2011 was a tough year for many businesses, and even if there's a glimmer of hope that 2012 will be better, it might not all be plain sailing. Sue Hirst helps you prepare to cope with the ups and downs.
Most successful business people I’ve spoken with believe 2012 will be tough for some business sectors. Whatever sector you’re in, it pays to recognize and mitigate risks and capitalise on opportunities.
Across the ditch, a NAB Quarterly Business Survey stated “Business confidence deteriorated across all industries in the September quarter, with the largest deterioration in finance/business/property – likely reflecting recent volatility in equity markets – followed by manufacturing – probably reflecting continued strain caused by the relatively high AUD. Confidence was strongest (and positive) in mining, followed by construction, where it was neither expanding nor contracting. Particularly weak confidence was recorded in finance and manufacturing.”
Here are some tips for thriving in 2012:
1. Constant Business Model Improvement
It’s the way you operate e.g. how you deliver your product or service and how you fund business. Your business model can be a ‘fluid phenomenon’ i.e. constantly tweaked to achieve maximum efficiency and performance. It’s worthwhile engaging the help of an advisor who understands business models. Having the right model can make business life smooth whereas having the wrong model can result in constant struggle. Few business owners pay enough heed to their business model. We often hear “that’s the way it has always been done or that’s the way we do it and it works.” This may be so, but could you do it better? Could you fine tune, add, delete or maximise the higher profit producing areas and reduce the low profit ones? Could you find easier ways of distribution, assembly or delivery? What about staff, could some contribute better in other ways?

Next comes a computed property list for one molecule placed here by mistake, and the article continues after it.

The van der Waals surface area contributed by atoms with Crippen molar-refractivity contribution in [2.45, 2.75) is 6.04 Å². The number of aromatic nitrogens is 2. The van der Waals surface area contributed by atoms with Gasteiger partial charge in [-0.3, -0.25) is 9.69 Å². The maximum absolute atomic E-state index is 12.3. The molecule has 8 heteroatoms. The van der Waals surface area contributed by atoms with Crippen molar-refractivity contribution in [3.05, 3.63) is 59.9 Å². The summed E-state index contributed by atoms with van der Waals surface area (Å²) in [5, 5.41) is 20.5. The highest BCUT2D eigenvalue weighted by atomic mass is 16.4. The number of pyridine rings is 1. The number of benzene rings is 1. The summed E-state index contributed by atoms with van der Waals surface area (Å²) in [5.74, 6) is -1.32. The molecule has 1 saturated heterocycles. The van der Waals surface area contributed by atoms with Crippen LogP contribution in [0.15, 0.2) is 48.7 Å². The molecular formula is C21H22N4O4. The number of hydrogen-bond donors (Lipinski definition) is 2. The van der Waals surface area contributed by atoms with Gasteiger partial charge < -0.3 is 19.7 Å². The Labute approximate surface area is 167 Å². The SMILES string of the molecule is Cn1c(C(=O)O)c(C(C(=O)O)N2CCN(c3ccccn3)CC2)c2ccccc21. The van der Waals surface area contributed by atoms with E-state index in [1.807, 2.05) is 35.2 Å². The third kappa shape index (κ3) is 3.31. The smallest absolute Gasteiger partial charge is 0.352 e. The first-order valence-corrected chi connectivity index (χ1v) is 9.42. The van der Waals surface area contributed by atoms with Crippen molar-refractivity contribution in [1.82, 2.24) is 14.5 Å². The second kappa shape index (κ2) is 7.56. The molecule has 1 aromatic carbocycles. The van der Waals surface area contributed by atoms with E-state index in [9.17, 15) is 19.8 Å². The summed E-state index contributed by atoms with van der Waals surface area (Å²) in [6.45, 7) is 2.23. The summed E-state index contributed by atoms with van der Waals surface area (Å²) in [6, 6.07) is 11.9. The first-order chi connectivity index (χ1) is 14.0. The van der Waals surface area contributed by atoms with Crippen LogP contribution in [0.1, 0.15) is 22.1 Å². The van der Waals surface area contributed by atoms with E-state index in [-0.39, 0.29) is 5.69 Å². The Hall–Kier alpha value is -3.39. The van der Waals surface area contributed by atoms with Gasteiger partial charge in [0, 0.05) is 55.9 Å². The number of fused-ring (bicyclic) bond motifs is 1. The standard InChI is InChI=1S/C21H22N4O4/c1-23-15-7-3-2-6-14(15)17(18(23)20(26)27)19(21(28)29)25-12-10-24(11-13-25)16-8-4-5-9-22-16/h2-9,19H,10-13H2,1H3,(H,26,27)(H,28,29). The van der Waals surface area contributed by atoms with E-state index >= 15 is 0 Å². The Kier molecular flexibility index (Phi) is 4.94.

2. SWOT Analysis
Have a look at your strengths and how they help you compete in the marketplace and ask how you can build on them. Look at your weaknesses and consider what they’re costing and how you can improve them. Opportunities can be found in places you may not think of. e.g. in our business, ‘cloud commerce’ has shattered geographical barriers, so we’ve begun offering services to geographical areas previously impossible. Threats can be environmental and beyond your control, however, if you consider them and put in place appropriate risk management, you may be ahead of the competition when the proverbial hits the fan.
3. Constant Improvement
We can all find constant improvements that, when added together, make a huge difference to business efficiency and results. The key to constant improvement is listening to staff, customers, suppliers, shareholders and advisors. The best way to capitalise on constant improvements is to have good systems in place that enable absorption of improvements. That way when you come to sell your business you’ve built a solid asset that can be handed over to a buyer and odds are you’ll get a premium price. A systemized business is easier to sell to a new owner.